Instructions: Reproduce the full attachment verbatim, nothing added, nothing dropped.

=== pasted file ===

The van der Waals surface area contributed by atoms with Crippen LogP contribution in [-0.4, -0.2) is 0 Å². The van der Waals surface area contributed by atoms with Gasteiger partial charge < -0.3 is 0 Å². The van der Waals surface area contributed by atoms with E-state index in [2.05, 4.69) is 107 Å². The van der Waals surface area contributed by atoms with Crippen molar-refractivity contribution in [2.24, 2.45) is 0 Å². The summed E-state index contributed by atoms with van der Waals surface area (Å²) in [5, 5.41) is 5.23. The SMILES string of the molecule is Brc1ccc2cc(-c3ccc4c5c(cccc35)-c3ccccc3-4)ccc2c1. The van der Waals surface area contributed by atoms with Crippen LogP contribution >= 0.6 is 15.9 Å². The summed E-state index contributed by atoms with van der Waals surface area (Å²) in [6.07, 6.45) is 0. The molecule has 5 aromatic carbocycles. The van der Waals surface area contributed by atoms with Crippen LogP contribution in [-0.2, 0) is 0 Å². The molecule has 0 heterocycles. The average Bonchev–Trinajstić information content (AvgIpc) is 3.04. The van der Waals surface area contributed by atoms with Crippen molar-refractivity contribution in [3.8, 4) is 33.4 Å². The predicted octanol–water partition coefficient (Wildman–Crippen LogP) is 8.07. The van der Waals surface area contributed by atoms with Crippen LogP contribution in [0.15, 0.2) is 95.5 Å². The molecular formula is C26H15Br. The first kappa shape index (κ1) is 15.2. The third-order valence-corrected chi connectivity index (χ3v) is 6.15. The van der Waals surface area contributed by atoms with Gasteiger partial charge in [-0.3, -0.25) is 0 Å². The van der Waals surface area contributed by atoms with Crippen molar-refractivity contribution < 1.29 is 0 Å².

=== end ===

The van der Waals surface area contributed by atoms with Crippen LogP contribution in [-0.4, -0.2) is 0 Å². The van der Waals surface area contributed by atoms with Gasteiger partial charge < -0.3 is 0 Å². The van der Waals surface area contributed by atoms with E-state index in [2.05, 4.69) is 107 Å². The van der Waals surface area contributed by atoms with Crippen molar-refractivity contribution in [2.24, 2.45) is 0 Å². The summed E-state index contributed by atoms with van der Waals surface area (Å²) in [5, 5.41) is 5.23. The SMILES string of the molecule is Brc1ccc2cc(-c3ccc4c5c(cccc35)-c3ccccc3-4)ccc2c1. The van der Waals surface area contributed by atoms with Crippen LogP contribution >= 0.6 is 15.9 Å². The summed E-state index contributed by atoms with van der Waals surface area (Å²) in [6.07, 6.45) is 0. The molecule has 5 aromatic carbocycles. The van der Waals surface area contributed by atoms with Crippen LogP contribution in [-0.2, 0) is 0 Å². The molecule has 0 heterocycles. The average Bonchev–Trinajstić information content (AvgIpc) is 3.04. The van der Waals surface area contributed by atoms with Crippen molar-refractivity contribution in [3.8, 4) is 33.4 Å². The predicted octanol–water partition coefficient (Wildman–Crippen LogP) is 8.07. The van der Waals surface area contributed by atoms with Crippen LogP contribution in [0.15, 0.2) is 95.5 Å². The molecular formula is C26H15Br. The first kappa shape index (κ1) is 15.2. The third-order valence-corrected chi connectivity index (χ3v) is 6.15. The van der Waals surface area contributed by atoms with Gasteiger partial charge in [-0.3, -0.25) is 0 Å². The van der Waals surface area contributed by atoms with Crippen molar-refractivity contribution < 1.29 is 0 Å².